GIVEN the average lifespan of a football manager remaining at the same club is roughly similar to that of a diabetic hamster, it stands to some reason Oran Kearney should quit while he is ahead.

The Irishman has been in Scotland for less than two weeks and yet, in his first game as manager of St Mirren, his men showed the rest of the Ladbrokes Premiership exactly how to play against Celtic. They thoroughly deserved this point.

St Mirren got in the faces of their far superior opponents, closed down space with seemingly limitless energy and it was all done with a lack of respect, in the best sense, when too many are guilty of looking pleased just to be on the same field as the champions.

Hibernian, Kilmarnock and, of course, Hearts have taken points off Brendan Rodgers’ team over the past two and a bit seasons by using these tactics which are easy to write down but far from simple to carry out.

For long spells in Paisley it was the promoted team, on their third manager within the space of a few months, who were the strongest. They outplayed and outmuscled a subdued Celtic for 45 minutes.

Filip Benkovic, on loan from Leicester City, made his debut for Celtic and former West Ham United and Sunderland defender Anton Ferdinand, now 33, was named in the St Mirren team no more than two hours before the club announced his signing.

One of them cruised it. Any guesses which one?

Celtic’s problems are, of course, relative, but what must be said is that when the go-to players such as Kieran Tierney and Callum McGregor have quiet nights, it’s up to others to step up. That has happened this season. At least so far.

The game was a minute old when St Mirren’s Ryan Edwards began what would be an uncomfortable night for Celtic when he sent Tierney flying on the touchline with an ugly barge. He was duly booked, rightly, and yet seemed surprised.

Within minutes, St Mirren’s attempt to get into the Celtic box was prevented by Olivier Ntcham’s handball. A free-kick was awarded 20 yards and centre from goal, Cammy Smith struck the ball well but Craig Gordon was equal to the task.

The home side should have taken the lead after 14 minutes. Ryan Flynn’s trickery on the left resulted in him crossing into a dangerous area. Danny Mullen managed to get himself into unmarked space ten yards in front of Gordon’s goal but put his header over as the Celtic players tried to work out who hadn’t done their job properly.

Celtic’s response was fairly meek. James Forrest, still smarting from his snub while with Scotland, took on and beat players but his team-mates were strangely subdued and St Mirren found it easy enough to clear their lines.

The lively Smith came close to a St Mirren goal on 20 minutes. His shot was pushed behind at the post by Gordon, as the Paisley mean continued to attack without a care in the world and with a confidence which was missing under Alan Stubbs.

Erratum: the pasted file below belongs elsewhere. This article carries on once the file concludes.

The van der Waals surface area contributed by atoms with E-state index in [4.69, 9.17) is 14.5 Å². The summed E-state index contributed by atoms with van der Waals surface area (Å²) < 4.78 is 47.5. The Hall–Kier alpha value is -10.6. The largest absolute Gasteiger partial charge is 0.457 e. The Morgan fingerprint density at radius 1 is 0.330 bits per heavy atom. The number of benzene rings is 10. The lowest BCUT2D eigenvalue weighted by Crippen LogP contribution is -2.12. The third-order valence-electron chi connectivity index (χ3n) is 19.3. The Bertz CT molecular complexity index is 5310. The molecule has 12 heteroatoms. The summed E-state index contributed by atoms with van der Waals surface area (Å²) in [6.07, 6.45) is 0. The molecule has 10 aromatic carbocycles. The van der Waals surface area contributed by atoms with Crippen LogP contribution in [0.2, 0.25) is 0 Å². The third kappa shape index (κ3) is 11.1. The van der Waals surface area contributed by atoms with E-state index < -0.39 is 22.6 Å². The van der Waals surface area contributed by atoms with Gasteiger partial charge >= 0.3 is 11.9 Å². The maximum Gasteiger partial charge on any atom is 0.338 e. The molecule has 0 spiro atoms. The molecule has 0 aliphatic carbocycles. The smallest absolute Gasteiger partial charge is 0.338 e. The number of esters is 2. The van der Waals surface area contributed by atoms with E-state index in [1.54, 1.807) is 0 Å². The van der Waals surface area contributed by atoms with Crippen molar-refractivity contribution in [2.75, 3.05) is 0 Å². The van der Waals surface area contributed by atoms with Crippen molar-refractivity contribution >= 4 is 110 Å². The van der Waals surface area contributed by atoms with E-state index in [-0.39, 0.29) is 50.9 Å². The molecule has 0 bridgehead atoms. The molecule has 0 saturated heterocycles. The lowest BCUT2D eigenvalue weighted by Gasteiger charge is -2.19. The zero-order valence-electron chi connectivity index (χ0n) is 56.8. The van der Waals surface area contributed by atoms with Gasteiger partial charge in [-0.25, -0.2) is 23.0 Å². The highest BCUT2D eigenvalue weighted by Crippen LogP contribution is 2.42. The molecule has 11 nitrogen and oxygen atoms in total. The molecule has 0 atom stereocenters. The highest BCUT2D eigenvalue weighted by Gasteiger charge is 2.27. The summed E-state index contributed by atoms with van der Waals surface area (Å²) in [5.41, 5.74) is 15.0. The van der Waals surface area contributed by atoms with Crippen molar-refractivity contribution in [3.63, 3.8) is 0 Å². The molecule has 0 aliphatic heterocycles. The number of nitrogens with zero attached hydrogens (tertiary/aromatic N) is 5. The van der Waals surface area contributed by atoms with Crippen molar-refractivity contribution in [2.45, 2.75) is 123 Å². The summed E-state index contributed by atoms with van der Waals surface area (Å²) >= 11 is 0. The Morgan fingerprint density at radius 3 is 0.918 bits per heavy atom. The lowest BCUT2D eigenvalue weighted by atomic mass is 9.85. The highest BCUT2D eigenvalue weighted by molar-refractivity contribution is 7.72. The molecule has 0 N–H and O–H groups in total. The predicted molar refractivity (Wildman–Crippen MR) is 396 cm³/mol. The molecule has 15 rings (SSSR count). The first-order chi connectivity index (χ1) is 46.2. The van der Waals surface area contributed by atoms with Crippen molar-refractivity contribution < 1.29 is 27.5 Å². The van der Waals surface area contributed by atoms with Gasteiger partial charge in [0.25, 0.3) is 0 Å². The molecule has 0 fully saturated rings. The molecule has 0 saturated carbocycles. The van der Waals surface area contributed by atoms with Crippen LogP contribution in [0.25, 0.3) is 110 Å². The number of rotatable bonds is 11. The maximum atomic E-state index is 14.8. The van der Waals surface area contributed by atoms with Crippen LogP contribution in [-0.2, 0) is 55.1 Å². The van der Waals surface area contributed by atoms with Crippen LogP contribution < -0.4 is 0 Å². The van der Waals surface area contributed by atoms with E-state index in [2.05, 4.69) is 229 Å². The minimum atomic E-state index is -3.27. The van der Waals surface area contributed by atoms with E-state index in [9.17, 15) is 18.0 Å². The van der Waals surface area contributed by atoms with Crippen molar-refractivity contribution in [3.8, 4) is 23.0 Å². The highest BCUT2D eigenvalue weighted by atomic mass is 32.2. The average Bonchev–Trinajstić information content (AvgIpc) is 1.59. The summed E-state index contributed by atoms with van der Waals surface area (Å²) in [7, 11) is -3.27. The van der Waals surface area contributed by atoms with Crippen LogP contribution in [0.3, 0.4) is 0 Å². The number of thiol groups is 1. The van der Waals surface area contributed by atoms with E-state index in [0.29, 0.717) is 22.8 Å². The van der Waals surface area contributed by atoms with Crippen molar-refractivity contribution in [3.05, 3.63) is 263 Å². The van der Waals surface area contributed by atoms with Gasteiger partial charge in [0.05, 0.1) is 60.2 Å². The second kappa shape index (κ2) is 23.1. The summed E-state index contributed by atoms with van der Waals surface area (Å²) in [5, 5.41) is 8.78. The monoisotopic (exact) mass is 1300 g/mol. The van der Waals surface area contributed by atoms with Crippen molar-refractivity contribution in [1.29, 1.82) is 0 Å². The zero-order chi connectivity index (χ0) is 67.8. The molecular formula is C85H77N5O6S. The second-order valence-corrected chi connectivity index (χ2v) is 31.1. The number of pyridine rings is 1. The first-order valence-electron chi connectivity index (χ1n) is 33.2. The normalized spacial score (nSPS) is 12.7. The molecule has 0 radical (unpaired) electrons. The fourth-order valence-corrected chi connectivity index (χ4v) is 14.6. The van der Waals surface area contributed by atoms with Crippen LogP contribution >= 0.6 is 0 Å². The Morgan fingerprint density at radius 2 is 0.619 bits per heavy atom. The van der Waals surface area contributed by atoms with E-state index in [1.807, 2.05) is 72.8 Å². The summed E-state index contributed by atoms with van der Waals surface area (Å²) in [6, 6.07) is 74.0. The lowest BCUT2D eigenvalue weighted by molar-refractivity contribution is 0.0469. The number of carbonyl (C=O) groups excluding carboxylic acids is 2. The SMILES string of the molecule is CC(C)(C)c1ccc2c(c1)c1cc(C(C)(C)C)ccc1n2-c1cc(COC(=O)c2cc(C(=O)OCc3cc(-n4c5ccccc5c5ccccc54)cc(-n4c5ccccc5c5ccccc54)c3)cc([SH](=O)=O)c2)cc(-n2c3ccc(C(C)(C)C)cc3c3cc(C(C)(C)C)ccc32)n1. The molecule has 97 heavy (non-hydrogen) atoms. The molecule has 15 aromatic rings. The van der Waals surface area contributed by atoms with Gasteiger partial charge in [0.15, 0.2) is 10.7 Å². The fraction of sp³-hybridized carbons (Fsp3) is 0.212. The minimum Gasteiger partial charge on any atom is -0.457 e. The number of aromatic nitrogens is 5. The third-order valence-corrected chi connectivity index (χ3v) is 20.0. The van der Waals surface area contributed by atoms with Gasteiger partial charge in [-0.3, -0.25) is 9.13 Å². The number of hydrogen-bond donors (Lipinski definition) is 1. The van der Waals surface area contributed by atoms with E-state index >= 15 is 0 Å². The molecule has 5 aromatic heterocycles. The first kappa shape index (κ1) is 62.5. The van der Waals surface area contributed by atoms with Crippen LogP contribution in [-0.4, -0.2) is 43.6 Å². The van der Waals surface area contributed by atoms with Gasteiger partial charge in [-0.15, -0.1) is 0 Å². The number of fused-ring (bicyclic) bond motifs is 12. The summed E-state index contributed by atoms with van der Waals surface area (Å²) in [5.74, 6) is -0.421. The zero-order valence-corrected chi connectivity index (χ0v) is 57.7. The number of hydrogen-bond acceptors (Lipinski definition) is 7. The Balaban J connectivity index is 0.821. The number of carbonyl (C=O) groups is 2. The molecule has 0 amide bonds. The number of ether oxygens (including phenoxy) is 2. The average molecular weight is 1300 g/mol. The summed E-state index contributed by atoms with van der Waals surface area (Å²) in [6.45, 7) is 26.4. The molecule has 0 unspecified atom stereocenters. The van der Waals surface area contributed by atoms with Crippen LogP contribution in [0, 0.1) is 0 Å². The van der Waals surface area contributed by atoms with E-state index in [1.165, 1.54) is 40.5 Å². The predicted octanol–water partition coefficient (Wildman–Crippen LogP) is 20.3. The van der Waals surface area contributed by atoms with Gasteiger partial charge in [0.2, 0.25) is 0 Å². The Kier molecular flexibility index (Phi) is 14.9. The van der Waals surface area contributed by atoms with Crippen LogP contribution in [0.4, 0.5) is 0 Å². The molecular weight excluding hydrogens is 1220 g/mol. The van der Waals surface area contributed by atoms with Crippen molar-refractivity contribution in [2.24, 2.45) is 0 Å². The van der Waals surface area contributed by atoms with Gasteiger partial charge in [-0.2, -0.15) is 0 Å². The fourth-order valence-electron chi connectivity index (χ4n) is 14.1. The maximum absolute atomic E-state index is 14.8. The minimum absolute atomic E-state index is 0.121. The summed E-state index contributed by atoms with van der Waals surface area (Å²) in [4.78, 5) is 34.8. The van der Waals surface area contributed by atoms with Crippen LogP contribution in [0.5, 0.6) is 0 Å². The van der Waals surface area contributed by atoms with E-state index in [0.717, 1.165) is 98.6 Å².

Lee Hodson then showed good composure to wait for the ball to bounce right for him before taking on a shot from 20 yards which needed a deflection to stay out of the Celtic goal.

Celtic’s only chance of the first half came on 34 minutes. A McGregor corner was met by Dedryck Boyata who must have thought his header had given his team an undeserved lead only for Flynn to get his head to the ball right on the line.

Ntcham spent the first 36 minutes asking for trouble. Referee Andrew Dallas let him off with the early deliberate handball before booking him for a foul on Edwards. The Frenchman was on thin nice and could have walked before he did.

With a petulance which would have embarrassed a 12-year-old, he went in late as St Mirren captain Stephen McGinn cleared up the field on the touchline and deep inside his own half.

The Frenchman didn’t fancy it. That much was clear. He was continually disposed, couldn‘t get time on the ball and this moment of idiocy topped what was a poor night for such a fine talent.

Celtic under Rodgers have got themselves out of stickier situations. They played better with ten men, which wasn’t saying much, with Scott Brown superb after the break as he made tackles, blocks and read the game as only he can.

Benkovic made way for Leigh Griffiths, whose new four-year deal still had wet ink on it, before the hour and St Mirren by this stage were happy enough to sit a bit deeper rather than chasing down every ball.

It made for a less entertaining half of football.

Celtic might have pinched it with seven minutes to go when McGregor skipped through the middle of St Mirren’s defence but his shot while under pressure was weak and Craig Samson had a simple save in the end. As was the case for the big keeper when Forrest attempted a chip.

Celtic finished stronger. Boyata, who had a good night, went close with a header, but that would have been cruel on a team and club who had not found their return to the top tier straightforward.

Rodgers has some thinking to do. His fellow countryman Kearney has something to work with.